Originally Posted by certifiedfunds
Do you know anyone who thinks they are fairly evaluated?
I'm in sales. My success is largely measured by a simple set of numbers. Those numbers represent only a fraction of what I do every day for my employer. I have a supervisor who lives 800 miles away who will see me 4x yearly. What do you think the chances are that I'll be evaluated fairly?
I'm asked to work evenings, occasional weekends. I'm asked to do things that aren't directly in my job description. No additional compensation though, yes, I make a considerable amount more than a teacher.
My point being that everyone has their burdens. IMO, teachers do an inordinate amount of complaining about theirs.
I'm in sales as well, in some of the most cost-competitive markets on earth.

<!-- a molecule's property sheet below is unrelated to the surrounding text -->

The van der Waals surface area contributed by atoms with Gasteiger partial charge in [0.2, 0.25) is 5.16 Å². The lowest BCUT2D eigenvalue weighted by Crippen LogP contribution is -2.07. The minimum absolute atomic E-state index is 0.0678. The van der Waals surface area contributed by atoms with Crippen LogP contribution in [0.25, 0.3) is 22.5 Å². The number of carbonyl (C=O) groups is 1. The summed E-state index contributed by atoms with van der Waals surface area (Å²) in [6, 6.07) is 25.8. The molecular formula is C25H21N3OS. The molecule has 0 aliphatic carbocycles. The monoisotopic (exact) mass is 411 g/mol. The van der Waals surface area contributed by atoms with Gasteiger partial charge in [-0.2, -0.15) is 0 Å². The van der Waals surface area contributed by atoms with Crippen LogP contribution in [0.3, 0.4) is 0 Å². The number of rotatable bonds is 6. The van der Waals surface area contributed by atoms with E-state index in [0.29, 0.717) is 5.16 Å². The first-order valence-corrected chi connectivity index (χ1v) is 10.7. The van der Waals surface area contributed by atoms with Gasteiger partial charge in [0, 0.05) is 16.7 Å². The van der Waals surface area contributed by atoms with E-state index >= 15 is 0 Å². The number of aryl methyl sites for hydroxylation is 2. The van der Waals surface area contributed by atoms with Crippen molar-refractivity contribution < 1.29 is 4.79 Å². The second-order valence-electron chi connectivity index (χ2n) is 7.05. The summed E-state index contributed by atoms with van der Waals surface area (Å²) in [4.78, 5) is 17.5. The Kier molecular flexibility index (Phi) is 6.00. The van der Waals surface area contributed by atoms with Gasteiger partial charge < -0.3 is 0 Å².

Before I did this, I was in sales in one of the most competitive industries in North America.
We have the luxury of having an objective standard of measurement - our numbers. We have the luxury of being left to our own devices as to how we achieve those numbers.
Teachers do not.
Teachers cannot 80/20 their customers and "fire" the bad ones. Teachers cannot spend the majority of their time developing their "best" accounts - in fact, they have to spend most of their time trying to bring their laggards up to speed. Teachers have to follow very tightly scripted lesson plan templates in the classroom and meet very specific learning objectives - can you imagine if you had to use a script on every single sales call? Would you be as effective? Teachers cannot work harder or put in more hours to generate better results. They are on a limited schedule...
I could go on and on and on... Yes, everyone has their cross to bear and everyone has things they can complain about in their job - including evaluations.
But the simple fact of the matter is that evaluating teachers is much more subjective than evaluating a salesman.